So Adzerk is going after bigger game. They’re bucking the traditional model – enterprise software, contracts, etc. Thus, the pitch becomes “let’s change the way ad-serving works.”
Eight months go by. $650K seed round.
This is where the story gets a little funny, because out of that $650K Avery finished raising this month, exactly $25,000, or just a little under 4%, came from in-state.
Avery says he was naïve as every other first-time fundraiser, figuring he’d go to the people he knew, find the right ones at the right time, and get just what he needed to get to the next level. It took about a month before he realized he needed to talk to anyone and everyone who would pick up the phone. So he did.
That says two things. But neither of them is a soap-boxy “Local investors need to invest in more local companies!”
Santa Claus. What?
I’ve got a great analogy for this. This is like asking Santa Claus to quit bringing a bunch of presents every Christmas and instead just show up with one present on the 25th of each month.
I know. That one came to me in a traffic jam.
The frustrating thing about the RTP investment region is that we’ve got a bunch of investors and a bunch of startups but 95% of the time the goals of one do not match the intentions of the other, and vice versa.
When Avery and I discussed this, the lament wasn’t “Man, it would be cool if the local VCs would start investing their big bucks in early stage companies,” it was more like “Man, it would be cool if we had some apparatus here by which several early-stage companies could raise $100K on a standard term sheet.”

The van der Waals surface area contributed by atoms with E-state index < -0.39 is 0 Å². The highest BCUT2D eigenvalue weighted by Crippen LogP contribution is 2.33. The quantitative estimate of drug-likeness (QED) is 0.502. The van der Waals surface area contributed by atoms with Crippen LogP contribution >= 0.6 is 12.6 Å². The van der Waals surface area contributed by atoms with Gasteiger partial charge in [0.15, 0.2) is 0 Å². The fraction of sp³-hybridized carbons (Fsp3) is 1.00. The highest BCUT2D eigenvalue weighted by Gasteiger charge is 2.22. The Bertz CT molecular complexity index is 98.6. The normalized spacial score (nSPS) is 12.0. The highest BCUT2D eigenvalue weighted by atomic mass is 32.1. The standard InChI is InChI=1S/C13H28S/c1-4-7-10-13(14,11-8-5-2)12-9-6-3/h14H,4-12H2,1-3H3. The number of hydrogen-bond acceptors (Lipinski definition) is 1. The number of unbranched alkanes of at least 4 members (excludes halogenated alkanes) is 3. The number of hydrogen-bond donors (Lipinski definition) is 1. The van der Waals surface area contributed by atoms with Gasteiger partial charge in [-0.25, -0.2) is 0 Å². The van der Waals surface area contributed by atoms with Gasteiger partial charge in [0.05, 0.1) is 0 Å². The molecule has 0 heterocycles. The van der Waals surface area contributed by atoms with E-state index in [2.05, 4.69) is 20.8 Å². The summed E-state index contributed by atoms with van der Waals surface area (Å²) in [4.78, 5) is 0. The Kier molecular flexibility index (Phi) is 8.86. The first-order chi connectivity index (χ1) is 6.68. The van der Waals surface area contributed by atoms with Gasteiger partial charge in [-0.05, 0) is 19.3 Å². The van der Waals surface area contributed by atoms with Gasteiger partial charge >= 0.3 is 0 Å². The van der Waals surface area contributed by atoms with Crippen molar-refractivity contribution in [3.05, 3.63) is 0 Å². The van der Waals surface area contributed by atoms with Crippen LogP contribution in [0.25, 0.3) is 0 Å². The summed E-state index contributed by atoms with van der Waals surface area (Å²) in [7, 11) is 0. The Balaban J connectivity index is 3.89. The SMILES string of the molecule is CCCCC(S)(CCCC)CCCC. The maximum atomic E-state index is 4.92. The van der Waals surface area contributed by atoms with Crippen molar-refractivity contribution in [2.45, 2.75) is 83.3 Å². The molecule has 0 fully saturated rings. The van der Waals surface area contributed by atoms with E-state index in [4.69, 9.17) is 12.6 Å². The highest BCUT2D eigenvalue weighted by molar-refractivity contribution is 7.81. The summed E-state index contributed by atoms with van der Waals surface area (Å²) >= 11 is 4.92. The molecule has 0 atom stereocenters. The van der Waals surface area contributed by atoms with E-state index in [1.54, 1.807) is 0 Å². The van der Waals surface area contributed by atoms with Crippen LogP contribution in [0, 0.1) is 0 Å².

That’s the first thing. The second thing is a lot more hopeful.
Startup Investing Enters the 2000s
Adzerk’s path to funding is not unique. There have been a number of investments here lately that have involved money from the west coast, New York, pretty much everywhere, and it’s getting easier. During his fundraise, Avery left the area twice, and one of those trips was to shake hands with the lead before they signed the term sheet.
It’s a good tale, a no-BS founder product company with customers and revenue operates within a robustly-evolving support system to land seed-stage money and swing for the fences
Rinse and repeat, people.
Joe Procopio heads up product engineering for sports media startup StatSheet . He also owns consulting firm Intrepid Company (http://IntrepidCompany.com) and creative network Intrepid Media and runs the startup social ExitEvent (http://ExitEvent.com). Joe can be reached via Twitter @jproco and read at joeprocopio.com.
Thursday, November 11th, 2010
RESEARCH TRIANGLE PARK, NC – Here’s a Veteran’s Day story we like: November 13, Kramden Institute will donate 250 computers to children of enlisted men and women stationed at Fort Bragg who do not have computers in their homes.
In many cases, the computers will connect children with their parents who are serving abroad. The children have been nominated by their teachers to receive the computers so they have access to technology and can achieve their full academic potential.
The PCs that the military families will receive were refurbished by volunteers from the computer manufacturer, Lenovo. Lenovo is Kramden’s founding sponsor and continues to partner with Kramden to bridge the digital divide by connecting deserving students with recycled and refurbished computers. This is the third time that Lenovo has sponsored a Give-A-Thon for families of U.S. servicemen and servicewomen from Ft. Bragg.